Thursday, July 28, 2011

Minor Planet Orbits Unexpectedly Chaotic

The unexpected result is that these two minor planets do interact with them selves and earth sufficiently to place an upper limit on orbit predictability of around 60 million years.

Assuming of course that something else with a vastly greater effect did not show up in the meantime.  Since we appear to pass through the Sirius cluster every 200 thousand years or so, the level of perturbation is grossly underestimated.

I will go somewhat further.  I anticipate that the presence of Jupiter produces a powerful damping effect on all inner solar system orbits.  A mere several millennia is likely sufficient to regularize any such orbit.  We just have not predicted it as yet.

We presently have a small sample of data from the skies and need to see a demonstration to wake everyone up to the potential just as the comet impacts from the nineties confirmed the capacity of Jupiter to collect debris.

When minor planets Ceres and Vesta rock the Earth into chaos

by Staff Writers

Washington DC (SPX) Jul 18, 2011

Vesta. NASA's Dawn spacecraft obtained this image with its framing camera on July 1, 2011. It was taken from a distance about 100,000 kilometers away from Vesta. Image courtesy NASA/JPL-Caltech/UCLA/MPS/DLR/IDA.

Astronomy and Astrophysics is publishing a new study of the orbital evolution of minor planets Ceres and Vesta, a few days before the flyby of Vesta by the Dawn spacecraft. A team of astronomers found that close encounters among these bodies lead to strong chaotic behavior of their orbits, as well as of the Earth's eccentricity. This means, in particular, that the Earth's past orbit cannot be reconstructed beyond 60 million years.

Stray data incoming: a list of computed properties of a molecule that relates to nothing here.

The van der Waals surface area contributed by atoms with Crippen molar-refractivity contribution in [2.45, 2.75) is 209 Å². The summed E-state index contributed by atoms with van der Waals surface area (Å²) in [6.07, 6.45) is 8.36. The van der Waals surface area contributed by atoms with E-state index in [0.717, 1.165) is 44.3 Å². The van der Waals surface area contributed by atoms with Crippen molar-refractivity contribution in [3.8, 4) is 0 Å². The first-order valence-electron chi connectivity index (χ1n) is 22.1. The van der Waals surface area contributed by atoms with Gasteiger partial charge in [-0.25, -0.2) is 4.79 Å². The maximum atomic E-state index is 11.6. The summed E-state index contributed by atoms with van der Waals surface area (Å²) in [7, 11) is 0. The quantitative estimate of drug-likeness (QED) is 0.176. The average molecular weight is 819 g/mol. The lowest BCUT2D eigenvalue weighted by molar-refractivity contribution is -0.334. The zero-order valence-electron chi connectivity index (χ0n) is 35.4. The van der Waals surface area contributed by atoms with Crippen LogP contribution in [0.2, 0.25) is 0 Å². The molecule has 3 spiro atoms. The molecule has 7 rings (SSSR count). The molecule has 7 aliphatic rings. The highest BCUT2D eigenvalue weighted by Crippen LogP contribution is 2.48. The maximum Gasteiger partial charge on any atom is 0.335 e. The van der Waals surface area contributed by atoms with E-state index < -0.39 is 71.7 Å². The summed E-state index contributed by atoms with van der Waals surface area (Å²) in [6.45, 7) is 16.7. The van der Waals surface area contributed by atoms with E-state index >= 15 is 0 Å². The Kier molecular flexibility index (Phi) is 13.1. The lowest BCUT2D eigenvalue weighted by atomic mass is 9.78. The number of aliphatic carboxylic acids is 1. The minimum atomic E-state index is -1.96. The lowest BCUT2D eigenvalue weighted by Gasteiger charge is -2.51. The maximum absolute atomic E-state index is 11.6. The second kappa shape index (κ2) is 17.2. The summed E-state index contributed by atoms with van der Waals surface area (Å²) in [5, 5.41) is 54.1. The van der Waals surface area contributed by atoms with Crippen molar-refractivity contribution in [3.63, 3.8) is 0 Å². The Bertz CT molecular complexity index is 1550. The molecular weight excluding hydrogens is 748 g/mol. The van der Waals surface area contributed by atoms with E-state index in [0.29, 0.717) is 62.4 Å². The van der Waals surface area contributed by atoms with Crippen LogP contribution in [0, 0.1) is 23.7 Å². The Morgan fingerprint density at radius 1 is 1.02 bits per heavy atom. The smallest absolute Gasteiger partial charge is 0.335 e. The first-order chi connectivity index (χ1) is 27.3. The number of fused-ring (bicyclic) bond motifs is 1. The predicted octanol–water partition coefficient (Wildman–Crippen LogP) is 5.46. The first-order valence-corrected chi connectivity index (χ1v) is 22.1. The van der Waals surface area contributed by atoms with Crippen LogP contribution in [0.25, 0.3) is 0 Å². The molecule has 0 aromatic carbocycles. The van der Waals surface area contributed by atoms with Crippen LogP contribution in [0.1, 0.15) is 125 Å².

Astronomy and Astrophysics is publishing numerical simulations of the long-term evolution of the orbits of minor planets Ceres and Vesta, which are the largest bodies in the asteroid belt, between Mars and Jupiter. Ceres is 6000 times less massive than the Earth and almost 80 times less massive than our Moon. Vesta is almost four times less massive than Ceres.

These two minor bodies, long thought to peacefully orbit in the asteroid belt, are found to affect their large neighbors and, in particular, the Earth in a way that had not been anticipated. This is showed in the new astronomical computations released by Jacques Laskar from Paris Observatory and his colleagues.

Although small, Ceres and Vesta gravitationally interact together and with the other planets of the Solar System. Because of these interactions, they are continuously pulled or pushed slightly out of their initial orbit. Calculations show that, after some time, these effects do not average out. Consequently, the bodies leave their initial orbits and, more importantly, their orbits are chaotic, meaning that we cannot predict their positions.

The two bodies also have a significant probability of impacting each other, estimated at 0.2% per billion year. Last but not least, Ceres and Vesta gravitationally interact with the Earth, whose orbit also becomes unpredictable after only 60 million years.

This means that the Earth's eccentricity, which affects the large climatic variations on its surface, cannot be traced back more than 60 million years ago. This is indeed bad news for Paleoclimate studies.

This unexpected discovery comes at a time when both objects are the targets of the NASA/Dawn mission. The Dawn probe will encounter Ceres in February 2015. At present, Dawn is approaching Vesta, and the flyby will occur on this coming Saturday, July 16, 2011.

1 comment:

Anonymous said...

Dawn is in orbit around Vesta and will study the place up close. That may not have any bearing on the orbital dynamics discussed but the author needs to correct the erroneous "flyby" statements.